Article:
The special session at Wasilla Middle School was disrupted by protesters Wednesday morning. Protesters sat at the desks arranged in the school’s gym for the legislators, shouting and chanting while Sen. Mia Costello, R-Anchorage, tried to open the session.
“We’ve been doing actions/rallies all week, and we decided it was time to escalate,” Justina Beagnyam, with the Alaska Poor People’s Campaign, said in an interview. Beagnyam said that she and fellow “passionate citizens” decided to travel to Wasilla from Anchorage in order to protest the legislators in Wasilla.
“We decided to take over the chairs of the legislators,” Beagnyam said, referring to the desks. Protesters urged the legislators in Wasilla to “return to Juneau, to do their jobs,” and that “it’s not okay to have a PFD at the cost of people dying,” Beagnyam said, noting the cuts to social services that would occur if Gov. Mike Dunleavy’s vetoes are allowed to stand.
Other protesters chained themselves to one of the doorways of the gym, but left the main door open. No arrests were made and Beagnyam said the police on site were “very polite and understanding” and gave some of the protesters water.
Unable to be heard over the shouting of protesters, the legislators ended their session early.
A press release from the Alaska Republican Party Wednesday said that, “threatening, shrieking Democrat protesters and their ancillary leftist accomplices disrupted a peaceful session of Republican legislators.”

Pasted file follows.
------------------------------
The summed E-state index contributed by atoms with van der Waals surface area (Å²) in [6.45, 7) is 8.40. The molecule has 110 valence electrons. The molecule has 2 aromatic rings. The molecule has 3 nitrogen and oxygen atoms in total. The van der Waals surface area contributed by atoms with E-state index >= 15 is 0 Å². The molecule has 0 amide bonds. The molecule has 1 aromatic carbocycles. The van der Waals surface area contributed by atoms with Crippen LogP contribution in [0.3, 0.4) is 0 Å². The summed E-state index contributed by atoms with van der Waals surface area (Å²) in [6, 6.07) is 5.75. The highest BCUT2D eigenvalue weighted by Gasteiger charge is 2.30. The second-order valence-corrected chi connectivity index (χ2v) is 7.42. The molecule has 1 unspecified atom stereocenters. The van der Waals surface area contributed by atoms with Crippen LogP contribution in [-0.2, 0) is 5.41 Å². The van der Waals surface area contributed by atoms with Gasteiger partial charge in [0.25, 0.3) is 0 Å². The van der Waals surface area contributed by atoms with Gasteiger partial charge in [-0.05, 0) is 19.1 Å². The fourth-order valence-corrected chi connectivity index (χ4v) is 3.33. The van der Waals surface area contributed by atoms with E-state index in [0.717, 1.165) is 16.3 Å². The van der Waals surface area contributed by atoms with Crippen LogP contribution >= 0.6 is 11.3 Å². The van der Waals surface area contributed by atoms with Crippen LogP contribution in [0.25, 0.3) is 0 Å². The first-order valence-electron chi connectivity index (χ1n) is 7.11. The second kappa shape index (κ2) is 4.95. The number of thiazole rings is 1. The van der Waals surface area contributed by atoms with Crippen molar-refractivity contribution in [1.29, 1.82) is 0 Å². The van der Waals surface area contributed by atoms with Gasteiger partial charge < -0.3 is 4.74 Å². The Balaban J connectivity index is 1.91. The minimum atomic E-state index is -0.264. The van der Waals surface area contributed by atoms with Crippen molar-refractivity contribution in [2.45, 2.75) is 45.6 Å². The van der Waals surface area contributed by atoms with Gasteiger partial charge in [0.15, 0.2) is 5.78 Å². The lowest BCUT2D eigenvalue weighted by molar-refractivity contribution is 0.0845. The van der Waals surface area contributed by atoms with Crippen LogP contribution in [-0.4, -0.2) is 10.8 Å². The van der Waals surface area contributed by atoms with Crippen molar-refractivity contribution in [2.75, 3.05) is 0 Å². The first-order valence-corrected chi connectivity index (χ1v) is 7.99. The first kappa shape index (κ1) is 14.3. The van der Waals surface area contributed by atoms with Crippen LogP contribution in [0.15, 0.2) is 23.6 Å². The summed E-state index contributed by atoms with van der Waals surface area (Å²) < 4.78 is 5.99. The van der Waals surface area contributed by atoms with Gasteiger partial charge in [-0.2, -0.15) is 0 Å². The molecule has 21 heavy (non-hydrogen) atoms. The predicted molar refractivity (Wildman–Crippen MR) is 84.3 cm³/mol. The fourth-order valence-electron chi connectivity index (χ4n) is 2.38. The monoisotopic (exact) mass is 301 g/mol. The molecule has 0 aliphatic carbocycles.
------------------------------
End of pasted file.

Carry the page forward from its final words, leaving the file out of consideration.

Beagnyam said that one of the legislators invited them back Thursday for a peaceful dialogue, though she did not recognize the legislator.
For the first time in Alaska history, the Legislature is meeting in two places at once, with dueling sessions in Wasilla and Juneau.
The Wasilla contingent believe legislators in Juneau are ignoring the law by not convening the session where Dunleavy called for it, in his hometown and conservative base of Wasilla. Dunleavy said the change of venue would be good for lawmakers who could not finish their work over five months in Juneau this year. Lawmakers in Juneau previously rejected Dunleavy’s call to go to Wasilla, citing their right to determine the location and venue for legislative sessions. The bulk of lawmakers are continuing in Juneau, the state’s capital and seat of government, and conducting business as usual.
• Contact reporter Peter Segall at 523-2228 or email@example.com.